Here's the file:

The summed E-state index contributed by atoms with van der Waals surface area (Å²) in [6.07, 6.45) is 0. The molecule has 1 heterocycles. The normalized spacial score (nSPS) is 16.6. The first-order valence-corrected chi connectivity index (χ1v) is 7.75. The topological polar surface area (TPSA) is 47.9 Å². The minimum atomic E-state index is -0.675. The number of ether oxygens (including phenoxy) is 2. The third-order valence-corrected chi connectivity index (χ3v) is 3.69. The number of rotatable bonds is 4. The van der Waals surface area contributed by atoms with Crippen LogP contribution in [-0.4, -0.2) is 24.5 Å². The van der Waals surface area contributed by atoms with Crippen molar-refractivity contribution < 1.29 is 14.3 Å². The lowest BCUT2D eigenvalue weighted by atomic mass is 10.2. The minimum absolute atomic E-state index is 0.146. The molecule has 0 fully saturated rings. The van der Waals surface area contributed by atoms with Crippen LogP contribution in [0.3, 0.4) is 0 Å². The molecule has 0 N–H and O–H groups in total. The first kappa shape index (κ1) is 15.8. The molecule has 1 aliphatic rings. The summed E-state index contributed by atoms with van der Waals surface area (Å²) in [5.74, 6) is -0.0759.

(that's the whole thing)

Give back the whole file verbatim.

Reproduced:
The summed E-state index contributed by atoms with van der Waals surface area (Å²) in [6.07, 6.45) is 0. The molecule has 1 heterocycles. The normalized spacial score (nSPS) is 16.6. The first-order valence-corrected chi connectivity index (χ1v) is 7.75. The topological polar surface area (TPSA) is 47.9 Å². The minimum atomic E-state index is -0.675. The number of ether oxygens (including phenoxy) is 2. The third-order valence-corrected chi connectivity index (χ3v) is 3.69. The number of rotatable bonds is 4. The van der Waals surface area contributed by atoms with Crippen LogP contribution in [-0.4, -0.2) is 24.5 Å². The van der Waals surface area contributed by atoms with Crippen molar-refractivity contribution < 1.29 is 14.3 Å². The lowest BCUT2D eigenvalue weighted by atomic mass is 10.2. The minimum absolute atomic E-state index is 0.146. The molecule has 0 fully saturated rings. The van der Waals surface area contributed by atoms with Crippen LogP contribution in [0.3, 0.4) is 0 Å². The molecule has 0 N–H and O–H groups in total. The first kappa shape index (κ1) is 15.8. The molecule has 1 aliphatic rings. The summed E-state index contributed by atoms with van der Waals surface area (Å²) in [5.74, 6) is -0.0759.